I was on ball about Teko – Da Gama

2010-10-10 16:14

While he was still the Orlando Pirates coach, Owen da Gama took flak for raising concerns that Teko Modise’s incessant national team call-ups could lead to the player suffering fatigue and burnout.

Two years down the line, it looks like Da Gama might have been on to something.

After featuring in almost every game at club and national level for the past three seasons, and twice winning the Premier League Soccer (PSL) Footballer of the Year award, Modise is now experiencing loss of form.

He was dropped from his club’s last two games against Kaizer Chiefs and Moroka Swallows in the MTN8 ­tournament.

His position in the national team ­also became uncertain after he was benched for the last two international games against Ghana and Niger – but an injury to Steven Pienaar may lead to him starting against Sierra Leone today.

Though Modise’s slump in form started showing at last year’s Confederations Cup, Da Gama seems to have not been blindsided by this.

“When I raised this two years ago people thought I was just talking and just ignored it. There was no ­reaction,” Da Gama said.

His major concern was that Modise could have been left out of the Bafana team for games of lesser significance.

“Modise was called up for every international game and played in full, whether it was against Lesotho, Zimbabwe, Malawi or Botswana.

“During the same period, he featured in all Pirates games in the league and cup competitions,” he said.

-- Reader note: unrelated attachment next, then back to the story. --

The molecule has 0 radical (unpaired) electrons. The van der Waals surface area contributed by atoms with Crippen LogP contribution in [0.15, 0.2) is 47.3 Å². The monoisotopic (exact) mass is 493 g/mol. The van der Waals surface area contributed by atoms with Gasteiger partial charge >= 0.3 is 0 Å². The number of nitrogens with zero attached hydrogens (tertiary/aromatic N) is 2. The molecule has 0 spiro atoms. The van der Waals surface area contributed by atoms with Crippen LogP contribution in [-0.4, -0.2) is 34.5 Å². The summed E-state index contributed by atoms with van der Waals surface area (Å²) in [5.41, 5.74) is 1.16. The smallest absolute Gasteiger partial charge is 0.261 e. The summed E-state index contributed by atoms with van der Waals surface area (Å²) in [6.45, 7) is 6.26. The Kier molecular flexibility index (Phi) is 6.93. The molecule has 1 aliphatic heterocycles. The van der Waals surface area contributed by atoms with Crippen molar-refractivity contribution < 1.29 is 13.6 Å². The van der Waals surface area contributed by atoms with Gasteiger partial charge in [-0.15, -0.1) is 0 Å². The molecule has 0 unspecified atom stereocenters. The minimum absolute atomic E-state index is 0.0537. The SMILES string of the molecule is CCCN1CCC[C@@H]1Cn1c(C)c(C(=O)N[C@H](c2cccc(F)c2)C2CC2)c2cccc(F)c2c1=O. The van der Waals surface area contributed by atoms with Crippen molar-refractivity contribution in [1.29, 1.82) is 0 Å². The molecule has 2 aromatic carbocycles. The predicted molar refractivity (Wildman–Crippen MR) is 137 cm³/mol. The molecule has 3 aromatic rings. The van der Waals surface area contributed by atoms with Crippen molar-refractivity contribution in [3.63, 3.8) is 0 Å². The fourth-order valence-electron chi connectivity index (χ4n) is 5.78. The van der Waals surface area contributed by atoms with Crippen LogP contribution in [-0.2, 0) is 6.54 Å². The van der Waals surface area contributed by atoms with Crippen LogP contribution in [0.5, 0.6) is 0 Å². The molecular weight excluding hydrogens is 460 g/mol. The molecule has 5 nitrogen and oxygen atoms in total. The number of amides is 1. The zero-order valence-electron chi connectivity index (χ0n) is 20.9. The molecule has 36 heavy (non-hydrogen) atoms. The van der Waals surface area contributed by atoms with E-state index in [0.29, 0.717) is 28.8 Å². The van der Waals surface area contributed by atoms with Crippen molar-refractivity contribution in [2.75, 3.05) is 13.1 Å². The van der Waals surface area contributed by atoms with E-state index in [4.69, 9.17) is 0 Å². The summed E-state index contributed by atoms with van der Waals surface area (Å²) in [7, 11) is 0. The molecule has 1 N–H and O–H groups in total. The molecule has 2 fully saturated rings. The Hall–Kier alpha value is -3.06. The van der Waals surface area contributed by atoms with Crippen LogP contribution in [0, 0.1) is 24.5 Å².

In the past three seasons, Modise played 72 league games for Pirates and 49 Bafana matches.

Da Gama believes the solution is for Modise to be rested at both club and national level.

“It starts at club level. Pirates are resting him and that is a good start.

“At national level, we should introduce him slowly. He should not ­feature in one or two games.”

Da Gama said Modise would get back to his best if he is given sufficient time off.

“The boy needs time to recover ­fully. We know what he is capable of, but at the ­moment he is clearly not at his best.”

As he did two years ago, leading to his verbal altercation with the then Bafana coach Carlos Parreira, Da Gama said there should be communication between coaches.

“The national coach has to understand what type of training goes on at club level and vice versa.”

Professor Mike Lambert, an expert at the Sports Science Institute of South Africa, said it was no longer necessarily the number of games a player participates in that indicate the risk of fatigue and burnout.

“In the past, there were guidelines but they were not very accurate. Because players are different and they adapt differently, we now recommend that they should be monitored individually on a weekly basis.

“Rather than looking at the number of games, clubs should monitor the symptoms. If they show any signs of stress, they should then be looked at in more detail.”

Lambert said it also depended on the player’s position.

“Midfield players are physically more challenged than defenders and goalkeepers for instance,” he said.

He said that players needed enough rest between games or training.

“Fatigue is the result of doing too much training or playing too many games and not getting enough rest.”

The solution for a player suffering from burnout is, Lambert says, ­decreasing the training load, increasing recovery time, ensuring that nutritional intake is perfect and also developing an uninterrupted sleep pattern.


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